- Frequently Asked Questions
- How Is Mesothelioma Diagnosed?
- What Are the Health Hazards of Asbestos?
- What are the Symptoms of Mesothelioma?
- What Causes Mesothelioma?
- What Is Asbestos?
- Who Is At Risk?
- Mesothelioma Treatment in Hawai‘i
- Alternative Remedies
- Mesothelioma Clinical Trials
- Mesothelioma Medical Team
- Treatment Centers
It is estimated that 2,500 to 3,000 people in the United States are diagnosed with mesothelioma annually. Tragically, despite wide-ranging medical research, there is no cure. Fortunately, the number of treatment options has steadily increased. A patient’s prognosis can be significantly improved when the cancer is uncovered early and treated effectively. Cancer researchers are working hard to develop innovative therapies that aspire to dramatically improve outcomes for future mesothelioma patients.
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Who is at Risk of Asbestos Exposure?
Until the late 1980s, asbestos was commonly used in thousands of work and household products. Asbestos uses varied, from every-day items like pot holders and aprons, to innumerable industrial uses. Asbestos continues to be used in many products such as brake pads. It can also be found in talc, an ingredient common in many personal care products including baby powder.
- U.S. NAVY SHIPS & SHIPYARDS
- U.S. MILITARY BASES & INSTALLATIONS
- POWER PLANTS
- PUBLIC UTILITIES
- AUTO REPAIR & SERVICE GARAGES
Options for mesothelioma treatment are steadily increasing for Hawai‘i patients. Standard treatment options for mesothelioma include surgery, radiation, and chemotherapy. In many cases, your doctor may recommend a combination of two or more of these treatments, known as a multi-modality approach.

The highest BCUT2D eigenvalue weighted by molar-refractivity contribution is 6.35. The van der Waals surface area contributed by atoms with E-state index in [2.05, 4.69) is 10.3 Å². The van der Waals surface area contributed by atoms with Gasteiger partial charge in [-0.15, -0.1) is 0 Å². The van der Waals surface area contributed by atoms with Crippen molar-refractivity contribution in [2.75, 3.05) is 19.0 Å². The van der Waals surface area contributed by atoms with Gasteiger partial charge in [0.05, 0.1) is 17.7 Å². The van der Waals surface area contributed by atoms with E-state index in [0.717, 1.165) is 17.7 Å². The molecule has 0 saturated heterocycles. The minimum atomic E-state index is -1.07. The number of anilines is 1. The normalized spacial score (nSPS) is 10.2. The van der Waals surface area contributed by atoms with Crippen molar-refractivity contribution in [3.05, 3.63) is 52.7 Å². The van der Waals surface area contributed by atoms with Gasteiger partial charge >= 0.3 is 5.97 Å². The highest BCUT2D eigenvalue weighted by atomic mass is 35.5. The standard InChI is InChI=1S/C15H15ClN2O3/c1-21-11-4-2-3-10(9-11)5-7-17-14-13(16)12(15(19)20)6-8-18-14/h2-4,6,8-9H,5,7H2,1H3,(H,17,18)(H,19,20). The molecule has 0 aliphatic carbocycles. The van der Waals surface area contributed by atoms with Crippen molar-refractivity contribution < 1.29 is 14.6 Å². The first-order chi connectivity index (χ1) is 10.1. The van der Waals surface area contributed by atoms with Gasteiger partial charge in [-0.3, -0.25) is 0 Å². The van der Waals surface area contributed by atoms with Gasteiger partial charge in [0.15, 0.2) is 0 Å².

- ALTERNATIVE REMEDIES
- CLINICAL TRIALS
- TREATMENT CENTERS
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The U.S. Never Banned Asbestos. These Workers are Paying the Price.
The stories about the dangers of asbestos exposure are horrifying and all too common: mesothelioma, lung, laryngeal and ovarian cancer, and ultimately death. But despite the well-known risks of the dangerous and deadly carcinogenic fibers, the United States still has not banned asbestos. While dozens of other countries have outlawed asbestos, the United States allows hundreds of tons each year from Brazil to benefit two major chemical companies, OxyChem and Olin Corp. The companies say asbestos is crucial to chlorine production and that their protocols for handling it keep workers safe from exposure. But those workers claim otherwise. More than a dozen former workers from OxyChem’s plant in Niagara Falls, New York, told ProPublica that asbestos dust hung in the air, collected on the beams and light fixtures and built up inches thick. Workers often were without protective suits or masks and the dust collected on their coveralls and boots. The Environmental Protection Agency and Congress accepted the companies’ claims that workers were safe. The Occupational Safety and Health Administration let the companies into a special program that limited the frequency of inspections at their plants, ProPublica reported. OxyChem declined ProPublica’s requests for an interview. The company said in a...Read More
Recognizing Symptoms of Mesothelioma: The Earlier, The Better
According to the American Cancer Society, about 3,000 cases of mesothelioma are diagnosed annually. The current consensus is that mesothelioma is an incurable form of cancer that attacks the mesothelium or lining of certain internal organs. There are three main types of mesothelioma to watch out for based on the location of the mesothelium affected: pleural mesothelioma, which affects the tissue surrounding the lungs; peritoneal mesothelioma, which attacks the membrane around the stomach; and the last type is located in the lining of the heart, known as pericardial mesothelioma. Each of these forms of mesothelioma has its own targeted set of symptoms to monitor. While mesothelioma may currently be incurable, it is possible to prolong survival and improve patients’ quality of life by managing their symptoms as long as they catch it early enough. The following addresses the types of the cancer and the question, what are the symptoms of mesothelioma. Pleural mesothelioma’s symptoms such as chest pain, painful coughing or trouble swallowing, and shortness of breath can be expected for a disease that specifically affects lung tissue. Pleural mesothelioma may also come with unexplained weight loss, abnormal lumps on the chest area, or even swelling in the face or...Read More